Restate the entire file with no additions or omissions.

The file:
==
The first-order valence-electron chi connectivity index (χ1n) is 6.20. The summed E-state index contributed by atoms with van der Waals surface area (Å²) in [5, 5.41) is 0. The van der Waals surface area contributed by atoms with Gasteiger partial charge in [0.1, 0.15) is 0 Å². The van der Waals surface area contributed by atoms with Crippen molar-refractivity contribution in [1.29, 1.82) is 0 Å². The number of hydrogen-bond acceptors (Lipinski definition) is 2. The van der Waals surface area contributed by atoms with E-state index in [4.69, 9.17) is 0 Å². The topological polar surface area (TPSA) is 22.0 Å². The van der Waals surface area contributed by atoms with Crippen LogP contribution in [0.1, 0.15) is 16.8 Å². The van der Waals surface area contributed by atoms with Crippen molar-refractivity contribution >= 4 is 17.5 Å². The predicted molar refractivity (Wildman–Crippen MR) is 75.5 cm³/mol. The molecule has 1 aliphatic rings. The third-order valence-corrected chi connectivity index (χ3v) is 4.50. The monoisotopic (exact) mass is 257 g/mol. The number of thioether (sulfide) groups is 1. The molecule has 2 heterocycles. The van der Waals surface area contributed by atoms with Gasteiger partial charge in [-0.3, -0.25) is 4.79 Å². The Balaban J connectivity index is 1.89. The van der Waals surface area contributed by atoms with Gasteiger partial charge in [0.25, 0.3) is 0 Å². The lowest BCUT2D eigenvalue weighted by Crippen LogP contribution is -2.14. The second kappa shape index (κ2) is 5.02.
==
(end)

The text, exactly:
The first-order valence-electron chi connectivity index (χ1n) is 6.20. The summed E-state index contributed by atoms with van der Waals surface area (Å²) in [5, 5.41) is 0. The van der Waals surface area contributed by atoms with Gasteiger partial charge in [0.1, 0.15) is 0 Å². The van der Waals surface area contributed by atoms with Crippen molar-refractivity contribution in [1.29, 1.82) is 0 Å². The number of hydrogen-bond acceptors (Lipinski definition) is 2. The van der Waals surface area contributed by atoms with E-state index in [4.69, 9.17) is 0 Å². The topological polar surface area (TPSA) is 22.0 Å². The van der Waals surface area contributed by atoms with Crippen LogP contribution in [0.1, 0.15) is 16.8 Å². The van der Waals surface area contributed by atoms with Crippen molar-refractivity contribution >= 4 is 17.5 Å². The predicted molar refractivity (Wildman–Crippen MR) is 75.5 cm³/mol. The molecule has 1 aliphatic rings. The third-order valence-corrected chi connectivity index (χ3v) is 4.50. The monoisotopic (exact) mass is 257 g/mol. The number of thioether (sulfide) groups is 1. The molecule has 2 heterocycles. The van der Waals surface area contributed by atoms with Gasteiger partial charge in [-0.3, -0.25) is 4.79 Å². The Balaban J connectivity index is 1.89. The van der Waals surface area contributed by atoms with Gasteiger partial charge in [0.25, 0.3) is 0 Å². The lowest BCUT2D eigenvalue weighted by Crippen LogP contribution is -2.14. The second kappa shape index (κ2) is 5.02.